Labneh is also salty, so you get a sweet and salty contrast as well. On the savory side, I use it in a frittata with shiitake mushrooms, kale and shallots. Again, it doesn’t just dissolve into the eggs, it stays noticeable, so you get a creamy bite next to the vegetables. It’s very versatile. And because the whey is super-strained out from labneh, it’s pretty stable, and tends not to be bothered by heat the way yogurt is.

Q: You have a recipe that adds yogurt to whipped cream to make the whipped cream last longer in the fridge. Why have I never heard of this magical step before?

A: I certainly didn’t make it up, but I worked in a bakery very briefly after culinary school, so I have a couple of tricks. One of the things I learned is that whipped cream is highly unstable — once you whip, it starts to deflate almost immediately. Yogurt, particularly Greek yogurt, provides stability.

Q: What do you tell people who are intimidated at the idea of making homemade yogurt?

A: Homemade yogurt is not difficult. It simply takes time, and that time is mostly inactive. That said, it is both a science and an art, so if you try to make homemade yogurt and you do not have success the first time, that does not mean you are unable to make homemade yogurt. It just means you might want to try again and pay very close attention to the time and temperature prompts I give in the book.

Q: What was the first time you made yogurt yourself?

A: The first time was when I lived in Eritrea with my husband. We were Peace Corps volunteers for two years. We had eaten yogurt on a dish called fate, a spicy tomato — I’d call it a bread salad, but the tomatoes are soft, they’re cooked down into a sauce … I can’t remember if my husband got a homesteading cookbook from the capital at a library or from a friend, but there were instructions in it on how to make your own yogurt. We started experimenting, and it took a few tries, but we learned how to do it.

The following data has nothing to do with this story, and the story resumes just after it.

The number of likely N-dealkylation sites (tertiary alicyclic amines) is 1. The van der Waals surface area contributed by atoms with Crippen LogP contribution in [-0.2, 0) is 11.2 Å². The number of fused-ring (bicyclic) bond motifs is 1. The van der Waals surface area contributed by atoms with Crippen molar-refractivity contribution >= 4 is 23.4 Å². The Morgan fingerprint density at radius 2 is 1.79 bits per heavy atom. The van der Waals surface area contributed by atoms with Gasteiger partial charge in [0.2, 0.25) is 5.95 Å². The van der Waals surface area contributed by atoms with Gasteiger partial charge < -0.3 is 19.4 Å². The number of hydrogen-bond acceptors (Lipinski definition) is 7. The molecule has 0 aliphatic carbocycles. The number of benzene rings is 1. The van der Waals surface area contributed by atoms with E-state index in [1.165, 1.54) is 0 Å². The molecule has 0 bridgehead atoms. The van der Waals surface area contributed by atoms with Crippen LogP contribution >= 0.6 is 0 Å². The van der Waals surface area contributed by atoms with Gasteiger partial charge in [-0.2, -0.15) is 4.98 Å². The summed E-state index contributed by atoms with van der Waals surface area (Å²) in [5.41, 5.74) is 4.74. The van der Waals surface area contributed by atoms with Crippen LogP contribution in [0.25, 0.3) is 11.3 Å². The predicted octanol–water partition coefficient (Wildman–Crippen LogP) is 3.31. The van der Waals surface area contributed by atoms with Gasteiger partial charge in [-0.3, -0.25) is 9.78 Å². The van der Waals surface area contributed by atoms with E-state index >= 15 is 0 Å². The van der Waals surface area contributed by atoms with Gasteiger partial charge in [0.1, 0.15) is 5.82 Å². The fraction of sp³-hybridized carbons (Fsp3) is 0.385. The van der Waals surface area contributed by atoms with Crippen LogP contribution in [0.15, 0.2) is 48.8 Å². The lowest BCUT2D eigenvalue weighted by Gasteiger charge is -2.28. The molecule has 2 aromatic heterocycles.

Q: It seems we went through a phase where commercial flavored yogurt was considered a health food, then a phase where it was seen as a sugary dessert. Are there any commercial yogurts people can buy now that they can feel good about eating?

A: Unquestionably, yes. I think people need to read ingredient labels. There is a vast difference between a yogurt that has a long ingredients list and a yogurt that is nothing more than dairy and active cultures.

You’re going to find both in most supermarkets, and quite a large span in between, because the yogurt case has grown so big. The market now, I think, is moving in a more healthful direction in that some of the big players, Dannon and Yoplait, have reduced the sugar content from some of their sweetened yogurts, and you have smaller companies that are making plain yogurt with good fats.

Tomato, Avocado and Cucumber Salad

If you’ve never traveled to a country where savory yogurt rules, you may be surprised by how much you love the simple and healthful marriage of diced salad ingredients with plain yogurt drizzled with olive oil. The clean flavors shine at breakfast, lunch or anytime you need an energy boost. And, yes, you can swap in any fresh, seasonal raw vegetables you like.

Serves 1 or 2

1 cup plain yogurt (preferably whole-milk Greek yogurt)

½ avocado, diced

½ cup diced unpeeled English cucumber

1 thick slice tomato, diced

2 teaspoons extra-virgin olive oil

Finishing salt, such as Maldon

Substantial sprinkling of minced fresh herbs or microgreens of your choice

1. With the back of a spoon, spread the yogurt in a wide, shallow bowl.

2. Sprinkle in the avocado, cucumber, and tomato. Drizzle with the oil.

3. Season with salt and garnish generously with the herbs or microgreens.

Excerpted from Yogurt Culture, © 2015 by Cheryl Sternman Rule. Reproduced by permission of Houghton Mifflin Harcourt.